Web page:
I worked with a 13 year old who learned he could manipulate his parents by “shutting down” and not talking any time he got upset because he didn’t get what he wanted. When he would do this his parents would go into an (unnecessary) mini panic mode and try to get him to talk. This could go on for hours at a time.
I suggested to the parents to leave him alone when he does this and he would eventually stop. I also suggested to not try to have a discussion every time he’s disappointed because he didn’t get what he wanted, rather let him deal with the disappointment and process it on his terms.
My takeaway for them: Their job was not to make him feel better because he didn’t get what he wanted. Life is full of disappointments and learning how to deal with disappointments and move past them is learning how to be flexible and develop resiliency.
When parents seek their children’s approval they disempower themselves and make themselves a much less effective parent as a result. All kids need consistent messaging and need to see their parents as powerful.
I worked with a family of a very active 8yo with ADHD. Whenever this boy would do something impulsively, say mean things, etc.. the parents would make him sit down and discuss the issue at length. This approach often set him off more. It was too much talk, too much rehashing events, too much processing feelings.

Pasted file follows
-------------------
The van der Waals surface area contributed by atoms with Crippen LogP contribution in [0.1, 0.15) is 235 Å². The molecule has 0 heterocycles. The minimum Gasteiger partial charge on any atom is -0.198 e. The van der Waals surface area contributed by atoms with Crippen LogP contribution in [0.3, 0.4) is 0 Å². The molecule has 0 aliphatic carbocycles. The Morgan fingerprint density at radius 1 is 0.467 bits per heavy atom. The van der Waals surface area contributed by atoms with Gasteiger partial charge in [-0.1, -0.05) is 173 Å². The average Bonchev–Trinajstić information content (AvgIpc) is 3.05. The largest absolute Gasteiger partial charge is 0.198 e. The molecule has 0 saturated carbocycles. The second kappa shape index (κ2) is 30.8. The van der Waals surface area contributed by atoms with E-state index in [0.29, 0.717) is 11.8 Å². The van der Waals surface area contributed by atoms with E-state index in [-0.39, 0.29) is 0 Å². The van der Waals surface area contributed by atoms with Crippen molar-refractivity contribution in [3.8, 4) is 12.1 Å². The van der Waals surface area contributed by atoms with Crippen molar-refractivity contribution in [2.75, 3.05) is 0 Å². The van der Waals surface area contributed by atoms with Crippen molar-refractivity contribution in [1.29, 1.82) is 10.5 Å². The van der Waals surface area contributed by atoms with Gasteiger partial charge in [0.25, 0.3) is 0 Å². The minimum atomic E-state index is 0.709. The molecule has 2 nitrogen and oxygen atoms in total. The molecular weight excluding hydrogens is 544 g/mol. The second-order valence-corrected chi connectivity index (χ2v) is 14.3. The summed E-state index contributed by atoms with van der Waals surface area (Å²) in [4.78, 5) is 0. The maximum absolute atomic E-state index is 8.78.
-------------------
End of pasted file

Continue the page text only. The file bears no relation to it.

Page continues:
Because boys brains are wired differently than girls, they don’t use language as much. Boys don’t need to express feelings through articulating “feeling words”. Often, boys need 12-24 before they can process something in the past. Boys can’t process and articulate feelings on demand like girls do.
Here’s what is more effective:
-Change your expectations. Admitting wrongdoing, expressing empathy, labeling feelings are not necessary for him to understand the “bigger picture”.. This is a female-brain based approach that doesn’t work for boys.
-Go for a walk with your son or do something active in order to have a conversation. Instead of talking about feelings ask “what do you think about what happened yesterday?”
-Help him understand others’ thoughts/feelings based on his words/behavior. Don’t harp on this, just explain that his words/behavior has an effect on others and how others treat him based on how they feel about his words/behaviors.
Lets talk about how we can help you communicate more effectively with your son: www.ridethewavecounseling.com